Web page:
Five Methods for USB Flash Drive Security
It’s important that every flash drive user knows that there’s more than one way to protect your digital data. These different layers of protection address multiple security concerns. You should be armed with the knowledge of what’s out there to protect you and how custom USB flash drives are versatile in helping your data stay safe.
Flash drive security software
Adding USB software protection is an easy and versatile measure that can be done with all custom USB drives. It starts with an online download of an application like TrueCrypt (discontinued May 2014) or ClamWin. TrueCrypt can encrypt partitions of your USB flash drive via six character passwords while ClamWin will detect and remove malware. Having these kinds of programs in your arsenal are perfect for the casual user who prefers privacy but may not depend on it and needs to combat the constant stream of computer viruses lurking online or in devices.
Keypad Flash Drive Option
Some flash drives offer protection for the information on the inside by starting on the outside. Like a physical lock, keypads built into the body of the drive allow users to create a PIN that must be entered before the USB drive is even operable.
Self-destruct Flash Drive Measures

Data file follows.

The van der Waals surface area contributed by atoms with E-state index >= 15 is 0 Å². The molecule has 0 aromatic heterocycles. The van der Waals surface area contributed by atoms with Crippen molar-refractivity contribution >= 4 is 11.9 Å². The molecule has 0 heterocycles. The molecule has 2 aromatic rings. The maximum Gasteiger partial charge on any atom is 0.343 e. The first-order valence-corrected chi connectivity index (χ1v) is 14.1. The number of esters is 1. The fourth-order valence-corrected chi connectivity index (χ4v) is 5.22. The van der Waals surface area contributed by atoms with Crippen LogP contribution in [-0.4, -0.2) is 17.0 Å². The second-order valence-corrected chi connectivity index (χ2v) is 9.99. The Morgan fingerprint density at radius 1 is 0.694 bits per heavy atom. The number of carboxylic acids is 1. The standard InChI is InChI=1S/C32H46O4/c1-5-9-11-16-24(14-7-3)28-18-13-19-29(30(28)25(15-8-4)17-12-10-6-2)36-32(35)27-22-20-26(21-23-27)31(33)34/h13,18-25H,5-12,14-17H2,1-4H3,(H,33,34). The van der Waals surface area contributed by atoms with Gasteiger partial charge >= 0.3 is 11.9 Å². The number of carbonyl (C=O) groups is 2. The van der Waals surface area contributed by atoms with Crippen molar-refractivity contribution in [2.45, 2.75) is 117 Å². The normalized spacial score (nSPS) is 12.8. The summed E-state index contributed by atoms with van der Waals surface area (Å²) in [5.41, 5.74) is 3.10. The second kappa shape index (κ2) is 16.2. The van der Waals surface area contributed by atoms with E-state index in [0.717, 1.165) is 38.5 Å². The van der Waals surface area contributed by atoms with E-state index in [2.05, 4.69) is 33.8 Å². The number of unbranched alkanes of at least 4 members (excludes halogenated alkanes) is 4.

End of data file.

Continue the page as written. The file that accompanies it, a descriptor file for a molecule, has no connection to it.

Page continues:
While the term “self-destruct” conjures up images of espionage, it can be implemented in less explosive forms with a USB flash drive. For example, Fujitsu makes a flash drive called the Tamatebako that can be configured to automatically erase old or sensitive files within a certain time frame.
Other flash drives like the IronKey will self destruct in the event of too many failed password attempts or if it detects another type of physical breach. It accomplishes this by coating the flash chip with an impenetrable epoxy compound to prevent hacker access. As a result, self destruct USB drives are exceptional for military, government and corporate applications.
USB Flash Drive Hardware Encryption
For privacy seekers and those with sensitive files, hardware encryption operates independently from your computer without accessing the flash memory. USB hardware encryption is generally featured in block ciphers of 128-bit or 256-bit AES. 128-bit is effective for most business and commercial needs while 256-bit could sufficiently protect sensitive government intel.
There’s no need to install software or drivers to operate this kind of security, which makes it ideal in compatibility for a variety of systems. Hardware encryption on flash drives is also best used to prevent external threats like malware or cold boot attacks.
Biometric Flash Drive Security
Forget memorizing a password—biometrics allows maximum security for your digital data with a simple touch. A biometric USB drive can employ the use of your fingerprint and body temperature to gauge access privileges to the storage information. This type of security is a great option when passwords are too easy to forget or if you are in an environment where they risk being keylogged.
What USB flash drive security measures do you employ to protect your data?